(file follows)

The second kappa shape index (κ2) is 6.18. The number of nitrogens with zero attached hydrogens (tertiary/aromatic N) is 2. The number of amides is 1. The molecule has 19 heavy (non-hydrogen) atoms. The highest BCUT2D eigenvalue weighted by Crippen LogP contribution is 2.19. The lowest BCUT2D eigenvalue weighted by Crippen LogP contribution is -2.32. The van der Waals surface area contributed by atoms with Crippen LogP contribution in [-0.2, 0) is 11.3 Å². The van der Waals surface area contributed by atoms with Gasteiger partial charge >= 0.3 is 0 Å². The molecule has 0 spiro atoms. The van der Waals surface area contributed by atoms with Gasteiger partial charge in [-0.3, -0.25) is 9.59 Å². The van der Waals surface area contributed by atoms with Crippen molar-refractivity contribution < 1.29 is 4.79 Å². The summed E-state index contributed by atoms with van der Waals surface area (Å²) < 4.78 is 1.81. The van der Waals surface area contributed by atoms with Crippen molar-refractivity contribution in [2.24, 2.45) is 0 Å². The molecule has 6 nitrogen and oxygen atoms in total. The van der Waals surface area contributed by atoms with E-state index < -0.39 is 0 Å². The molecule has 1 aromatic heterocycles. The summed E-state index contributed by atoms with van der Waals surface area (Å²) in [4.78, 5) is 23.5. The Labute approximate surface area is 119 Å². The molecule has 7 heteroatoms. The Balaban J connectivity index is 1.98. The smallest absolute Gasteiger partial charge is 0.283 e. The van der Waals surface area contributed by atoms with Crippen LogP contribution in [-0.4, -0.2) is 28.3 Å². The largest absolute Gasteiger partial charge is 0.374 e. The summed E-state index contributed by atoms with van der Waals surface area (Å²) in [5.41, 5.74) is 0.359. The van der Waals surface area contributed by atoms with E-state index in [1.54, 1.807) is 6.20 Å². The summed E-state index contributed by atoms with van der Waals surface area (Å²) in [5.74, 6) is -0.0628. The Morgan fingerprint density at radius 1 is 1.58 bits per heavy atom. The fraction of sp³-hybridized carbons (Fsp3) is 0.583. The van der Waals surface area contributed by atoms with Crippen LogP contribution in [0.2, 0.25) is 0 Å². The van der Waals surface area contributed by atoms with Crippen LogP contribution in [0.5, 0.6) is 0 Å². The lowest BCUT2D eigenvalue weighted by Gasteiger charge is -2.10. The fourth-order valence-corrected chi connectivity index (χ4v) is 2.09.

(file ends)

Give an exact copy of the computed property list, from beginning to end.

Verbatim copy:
The second kappa shape index (κ2) is 6.18. The number of nitrogens with zero attached hydrogens (tertiary/aromatic N) is 2. The number of amides is 1. The molecule has 19 heavy (non-hydrogen) atoms. The highest BCUT2D eigenvalue weighted by Crippen LogP contribution is 2.19. The lowest BCUT2D eigenvalue weighted by Crippen LogP contribution is -2.32. The van der Waals surface area contributed by atoms with Crippen LogP contribution in [-0.2, 0) is 11.3 Å². The van der Waals surface area contributed by atoms with Gasteiger partial charge >= 0.3 is 0 Å². The molecule has 0 spiro atoms. The van der Waals surface area contributed by atoms with Gasteiger partial charge in [-0.3, -0.25) is 9.59 Å². The van der Waals surface area contributed by atoms with Crippen molar-refractivity contribution < 1.29 is 4.79 Å². The summed E-state index contributed by atoms with van der Waals surface area (Å²) < 4.78 is 1.81. The van der Waals surface area contributed by atoms with Crippen molar-refractivity contribution in [2.24, 2.45) is 0 Å². The molecule has 6 nitrogen and oxygen atoms in total. The van der Waals surface area contributed by atoms with E-state index < -0.39 is 0 Å². The molecule has 1 aromatic heterocycles. The summed E-state index contributed by atoms with van der Waals surface area (Å²) in [4.78, 5) is 23.5. The Labute approximate surface area is 119 Å². The molecule has 7 heteroatoms. The Balaban J connectivity index is 1.98. The smallest absolute Gasteiger partial charge is 0.283 e. The van der Waals surface area contributed by atoms with Crippen LogP contribution in [-0.4, -0.2) is 28.3 Å². The largest absolute Gasteiger partial charge is 0.374 e. The summed E-state index contributed by atoms with van der Waals surface area (Å²) in [5.41, 5.74) is 0.359. The van der Waals surface area contributed by atoms with E-state index in [1.54, 1.807) is 6.20 Å². The summed E-state index contributed by atoms with van der Waals surface area (Å²) in [5.74, 6) is -0.0628. The Morgan fingerprint density at radius 1 is 1.58 bits per heavy atom. The fraction of sp³-hybridized carbons (Fsp3) is 0.583. The van der Waals surface area contributed by atoms with Crippen LogP contribution in [0.2, 0.25) is 0 Å². The van der Waals surface area contributed by atoms with Crippen LogP contribution in [0.5, 0.6) is 0 Å². The lowest BCUT2D eigenvalue weighted by Gasteiger charge is -2.10. The fourth-order valence-corrected chi connectivity index (χ4v) is 2.09.